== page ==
Ashkelon residents, fed up with gov’t inaction

He stressed that "the government doesn't know what it's like. They should send MKs here to see what we go through, what the children of this city go through - it's the whole south. Not just us.

Life in Ashkelon carries on as rockets continue to pound southern Israel. (photo credit: ILANIT CHERNICK)
Life in Ashkelon carries on as rockets continue to pound southern Israel.
(photo credit: ILANIT CHERNICK)
The people of Ashkelon are fed up with the government’s response to decades of rockets raining down on their city.
Sirens wailed on Wednesday morning, piercing the calm in the city, two in the course of five minutes. Buses pulled over to the side of the road and passengers, including several soldiers, alighted and ran for cover.
There were several loud booms as the Iron Dome system intercepted the incoming rockets.


But the rockets alone were not what angered the people. What angered them, they said, was that they could have predicted this latest onslaught, as the government has failed to take decisive action against the terrorists in the Gaza Strip.
According to resident Avi Kline, it started in November 2018 when a botched IDF operation in Gaza sent hundreds of rockets into Israel.
“Since that time, it hasn’t stopped,” he told The Jerusalem Post. “The government doesn’t know what it’s like. They should send MKs here to see what we go through, what the children of this city go through – it’s the whole South, not just us. Say what you want, but it’s not normal. No other country would take this. We should be hitting them harder.”
Bat-El Amitai, another resident, expressed similar sentiments. “The government should continue the airstrikes and destroy the terrorists,” she said. “There needs to be more force. We keep giving them a pat on the back when they attack us. We need to punch them hard.”
The residents, however, were not ready to abandon Prime Minister Benjamin Netanyahu.
“If Benny Gantz comes in, it will be worse,” said Amitai. “He doesn’t know how to speak or lead the country. We need a change, but it needs to continue to be led by Netanyahu. If we’re going to see a change, the first thing has to be the Jewish people uniting as one people. There should be no Left and no Right – we should all be together.”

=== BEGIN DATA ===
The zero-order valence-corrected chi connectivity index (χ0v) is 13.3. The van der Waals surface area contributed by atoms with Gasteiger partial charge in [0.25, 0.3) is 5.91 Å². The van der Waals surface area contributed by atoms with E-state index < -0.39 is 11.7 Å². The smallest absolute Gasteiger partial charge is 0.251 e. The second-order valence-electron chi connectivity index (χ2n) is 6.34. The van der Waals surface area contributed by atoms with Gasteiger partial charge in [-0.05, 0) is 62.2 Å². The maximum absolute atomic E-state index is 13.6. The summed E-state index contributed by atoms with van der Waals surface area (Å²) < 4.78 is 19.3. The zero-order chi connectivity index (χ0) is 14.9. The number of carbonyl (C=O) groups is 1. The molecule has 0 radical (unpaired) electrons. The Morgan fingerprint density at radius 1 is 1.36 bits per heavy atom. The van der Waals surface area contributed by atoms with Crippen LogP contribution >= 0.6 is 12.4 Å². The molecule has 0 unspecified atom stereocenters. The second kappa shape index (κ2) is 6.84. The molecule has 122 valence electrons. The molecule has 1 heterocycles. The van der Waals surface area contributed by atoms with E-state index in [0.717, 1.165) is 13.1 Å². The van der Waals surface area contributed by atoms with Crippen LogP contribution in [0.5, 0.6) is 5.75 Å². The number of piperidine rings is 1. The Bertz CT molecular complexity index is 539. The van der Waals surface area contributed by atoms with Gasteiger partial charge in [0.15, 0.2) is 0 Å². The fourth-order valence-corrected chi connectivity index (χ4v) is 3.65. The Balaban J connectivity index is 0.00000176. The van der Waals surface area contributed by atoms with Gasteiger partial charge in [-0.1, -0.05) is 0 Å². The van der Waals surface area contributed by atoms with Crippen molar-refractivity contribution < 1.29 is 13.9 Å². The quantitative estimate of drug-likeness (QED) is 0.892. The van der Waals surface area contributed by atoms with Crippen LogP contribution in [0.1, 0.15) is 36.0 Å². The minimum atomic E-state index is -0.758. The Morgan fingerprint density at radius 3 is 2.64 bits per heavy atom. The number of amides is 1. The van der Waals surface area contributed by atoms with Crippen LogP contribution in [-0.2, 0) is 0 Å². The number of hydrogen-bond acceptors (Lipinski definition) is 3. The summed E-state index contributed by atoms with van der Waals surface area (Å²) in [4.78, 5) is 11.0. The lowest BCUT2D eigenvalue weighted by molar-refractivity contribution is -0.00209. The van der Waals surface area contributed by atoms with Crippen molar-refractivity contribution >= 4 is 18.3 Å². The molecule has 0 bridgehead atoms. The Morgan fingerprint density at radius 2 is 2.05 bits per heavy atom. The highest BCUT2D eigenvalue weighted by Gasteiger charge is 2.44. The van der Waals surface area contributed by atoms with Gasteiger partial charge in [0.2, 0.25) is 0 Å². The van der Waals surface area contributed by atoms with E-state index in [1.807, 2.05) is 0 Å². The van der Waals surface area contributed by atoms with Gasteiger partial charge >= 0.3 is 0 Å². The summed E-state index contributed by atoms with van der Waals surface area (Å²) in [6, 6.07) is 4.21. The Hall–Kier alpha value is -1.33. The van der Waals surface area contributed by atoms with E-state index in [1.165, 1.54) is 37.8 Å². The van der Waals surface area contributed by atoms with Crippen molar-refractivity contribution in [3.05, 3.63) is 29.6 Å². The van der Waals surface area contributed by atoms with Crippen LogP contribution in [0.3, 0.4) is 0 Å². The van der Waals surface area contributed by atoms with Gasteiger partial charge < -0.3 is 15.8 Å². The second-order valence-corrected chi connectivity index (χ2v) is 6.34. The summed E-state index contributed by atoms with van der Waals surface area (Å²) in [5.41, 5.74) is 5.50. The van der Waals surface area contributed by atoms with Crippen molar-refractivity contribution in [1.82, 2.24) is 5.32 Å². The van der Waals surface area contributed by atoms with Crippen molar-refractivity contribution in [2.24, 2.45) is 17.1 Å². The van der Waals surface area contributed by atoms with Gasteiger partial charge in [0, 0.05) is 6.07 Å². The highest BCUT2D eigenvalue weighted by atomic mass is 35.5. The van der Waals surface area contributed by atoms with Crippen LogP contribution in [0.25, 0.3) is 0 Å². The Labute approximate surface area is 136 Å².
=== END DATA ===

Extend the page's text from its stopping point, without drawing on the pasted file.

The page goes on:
Other residents also told the Post that they are afraid that Gantz would not be able to lead, given his challenges in handling Operation Cast Lead, which was full of failures such as losing so many soldiers in the field.
Amitai said she continues to live in Ashkelon under rocket fire “because we cannot let the terrorists win.”
Despite multiple rocket attacks on Wednesday morning and into the early afternoon, residents remained upbeat. Coffee shops, restaurants and shopping malls stayed open with many relatively busy, as patrons came in and out throughout the day.
“We can’t give them power over us,” said Juliette, who asked that her last name not be used.
“We must keep moving forward – we have to keep living,” added Simona, who was sipping coffee next to her friend.
As the Post tried to video some of the rocket attacks, locals yelled “What are you doing? Get to the bomb shelter!”
Taking cover next to a wall as the sirens continued, Juliette and Simona asked, “Are you afraid?”
Simona held out her hands, which were shaking with trepidation.
Ten-year-old Nadav Vaknin told reporters that he is not yet used to the rocket attacks.
“I do get scared when there’s a siren,” he admitted, “but I run straight to the shelter as soon as I hear it. Everything is going to be okay in the end,” he said, convincing himself more than the adults around him. “We are strong.”